The 533rd TRS Centurion Biggest Loser contest lasted from Jan. 2 to March 2 and was calculated by the largest percentage of weight lost by an individual or flight.

Desmarais won the individual category and his flight won the group category, but he didn't stop there.

"I've lost 76 pounds since January," Desmarais said. "It's a snowball effect. Now that activity is easier, I keep challenging myself to see what I can do next. Activity is generally easier more fun with 70 plus pounds less to carry around, I'm more inclined to be active."

Not only has his extreme weight loss effected his physiology, but also has had a positive effect on his psychology.

"The mental health benefits have outweighed the physical benefits," Desmarais said. "The biggest psychological change is that I knew that I was overweight and I always felt like people were judgmental even if they didn't seem to be. I stood out anyway being one of two Canadian in the group. So, I felt like I stood out even more and for a not-good reason. In an environment where physical fitness is stressed even more than normal, I felt a lot of guilt all the time for being overweight and not doing anything about it. I was trapped in that cycle for a lot of years...where I knew I was overweight but didn't do anything about it. I would deal with that guilt in my head daily."

Not only is Desmarais a more confident person, but he feels it has increased his leadership potential as well.

"My weight loss has made me a better Airman because being in the best shape you can be allows you to lead by example and I feel strongly about that style of leadership," Desmarais said. "That was something that initially made me feel bad -- I was still in standards but I wasn't the best I could be. Now that I've sorted out my physical appearance and overall health I feel like a more legitimate leader."

Desmarais contributes the continuation of this successful lifestyle change to his wife.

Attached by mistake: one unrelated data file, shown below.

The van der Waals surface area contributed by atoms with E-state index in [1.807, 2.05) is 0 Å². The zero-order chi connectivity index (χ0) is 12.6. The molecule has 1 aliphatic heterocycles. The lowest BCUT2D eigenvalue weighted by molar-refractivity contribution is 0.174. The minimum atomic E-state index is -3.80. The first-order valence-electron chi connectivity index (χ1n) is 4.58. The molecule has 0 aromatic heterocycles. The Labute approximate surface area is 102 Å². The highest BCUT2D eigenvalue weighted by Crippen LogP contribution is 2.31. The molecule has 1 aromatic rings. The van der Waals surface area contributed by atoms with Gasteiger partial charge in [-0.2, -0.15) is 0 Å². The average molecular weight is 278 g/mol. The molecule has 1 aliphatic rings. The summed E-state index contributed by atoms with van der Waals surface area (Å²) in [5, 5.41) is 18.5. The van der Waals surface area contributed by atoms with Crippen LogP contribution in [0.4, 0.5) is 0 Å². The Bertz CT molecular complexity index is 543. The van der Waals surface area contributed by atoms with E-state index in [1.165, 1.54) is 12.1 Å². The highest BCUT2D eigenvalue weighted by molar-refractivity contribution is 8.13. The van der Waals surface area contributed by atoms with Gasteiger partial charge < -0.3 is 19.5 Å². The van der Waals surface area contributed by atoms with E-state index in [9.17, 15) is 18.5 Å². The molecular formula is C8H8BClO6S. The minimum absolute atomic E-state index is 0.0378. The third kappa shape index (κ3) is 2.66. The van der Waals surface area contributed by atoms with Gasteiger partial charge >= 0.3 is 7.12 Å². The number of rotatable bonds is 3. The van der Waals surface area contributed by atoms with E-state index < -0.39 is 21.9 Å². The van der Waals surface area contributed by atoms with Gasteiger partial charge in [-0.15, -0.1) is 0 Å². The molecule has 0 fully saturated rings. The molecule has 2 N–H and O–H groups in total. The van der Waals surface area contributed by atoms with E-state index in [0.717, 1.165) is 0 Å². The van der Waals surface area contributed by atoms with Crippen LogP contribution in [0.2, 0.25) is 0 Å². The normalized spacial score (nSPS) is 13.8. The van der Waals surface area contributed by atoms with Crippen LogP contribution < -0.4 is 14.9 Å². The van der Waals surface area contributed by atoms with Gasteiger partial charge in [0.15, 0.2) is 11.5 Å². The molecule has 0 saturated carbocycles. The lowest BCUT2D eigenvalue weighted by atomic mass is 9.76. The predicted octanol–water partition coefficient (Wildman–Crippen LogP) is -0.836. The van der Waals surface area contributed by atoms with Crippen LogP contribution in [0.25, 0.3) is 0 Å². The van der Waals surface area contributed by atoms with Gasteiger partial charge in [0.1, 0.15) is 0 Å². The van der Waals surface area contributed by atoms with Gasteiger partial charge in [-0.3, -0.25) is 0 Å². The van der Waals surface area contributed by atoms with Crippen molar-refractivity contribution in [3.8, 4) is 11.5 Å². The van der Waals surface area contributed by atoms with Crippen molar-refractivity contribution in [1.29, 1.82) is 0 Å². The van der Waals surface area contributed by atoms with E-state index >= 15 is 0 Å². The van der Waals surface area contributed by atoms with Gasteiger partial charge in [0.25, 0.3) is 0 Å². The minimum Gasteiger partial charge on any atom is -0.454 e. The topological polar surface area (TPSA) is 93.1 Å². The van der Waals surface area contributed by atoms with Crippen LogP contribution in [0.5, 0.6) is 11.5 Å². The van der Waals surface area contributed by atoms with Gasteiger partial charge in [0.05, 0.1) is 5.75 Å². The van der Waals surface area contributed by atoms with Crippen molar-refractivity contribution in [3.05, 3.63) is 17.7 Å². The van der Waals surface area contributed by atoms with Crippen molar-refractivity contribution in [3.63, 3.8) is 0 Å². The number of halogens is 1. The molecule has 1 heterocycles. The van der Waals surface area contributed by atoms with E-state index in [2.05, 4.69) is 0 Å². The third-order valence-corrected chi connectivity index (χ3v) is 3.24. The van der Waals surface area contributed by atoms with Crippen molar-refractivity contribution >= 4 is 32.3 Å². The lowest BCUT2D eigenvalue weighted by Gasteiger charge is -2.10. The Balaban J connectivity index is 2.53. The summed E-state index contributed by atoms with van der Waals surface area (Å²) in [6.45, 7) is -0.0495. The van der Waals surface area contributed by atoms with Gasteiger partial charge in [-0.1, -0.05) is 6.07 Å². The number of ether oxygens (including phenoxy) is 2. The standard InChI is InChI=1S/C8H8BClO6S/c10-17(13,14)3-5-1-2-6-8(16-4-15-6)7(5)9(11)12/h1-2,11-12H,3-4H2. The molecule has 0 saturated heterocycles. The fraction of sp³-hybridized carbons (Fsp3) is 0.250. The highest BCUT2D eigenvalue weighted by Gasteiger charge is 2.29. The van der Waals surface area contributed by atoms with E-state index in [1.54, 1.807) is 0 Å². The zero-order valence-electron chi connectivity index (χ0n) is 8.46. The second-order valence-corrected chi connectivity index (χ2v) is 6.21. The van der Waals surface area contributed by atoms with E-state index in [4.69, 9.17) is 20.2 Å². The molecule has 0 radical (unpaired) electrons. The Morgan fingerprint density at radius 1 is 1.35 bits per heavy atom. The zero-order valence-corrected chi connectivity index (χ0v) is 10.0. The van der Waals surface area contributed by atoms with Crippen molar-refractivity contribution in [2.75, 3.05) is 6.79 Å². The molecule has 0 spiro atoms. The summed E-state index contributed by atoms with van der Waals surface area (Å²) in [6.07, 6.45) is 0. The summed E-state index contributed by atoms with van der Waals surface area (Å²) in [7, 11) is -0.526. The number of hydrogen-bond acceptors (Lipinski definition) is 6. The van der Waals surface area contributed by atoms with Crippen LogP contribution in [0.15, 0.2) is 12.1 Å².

"Without my wife's, Catherine, support, I would have never been able to make it this far," Desmarais, said. "Her support on the home-side was clutch. She always tried to make healthy meals for me, put up with me logging my food at the supper table and all that."

Desmarais didn't just become an inspiration for other Airman, he was able to inspire at a grass roots level too.

His wife has begun her own weight loss journey and has already lost 25 pounds.

"Seeing my husband lose 76 pounds has definitely inspired me," Catherine Desmarais said. "At first I was eating healthy for him, but seeing his transformation made me believe that I could do this too. He has inspired me to run my first half marathon in January and is now supporting and coaching me along the way."

Part of the RCAF vision is to have an agile and integrated air force. Desmarais is not only committed to upholding the RCAF's expectations but ensuring the example is set for all Airmen, Canadian and American alike.

"What I've gone through in the past three months require accountability on my part and commitment," Desmarais said. "Nobody was going to lose the weight for me, it had to be only my commitment to uphold. Hopefully that level of commitment is apparent to those who have witnessed it and hopefully it could inspire other people to have that level of commitment with something too. Even if its not weight loss -- just to work towards and achieve something."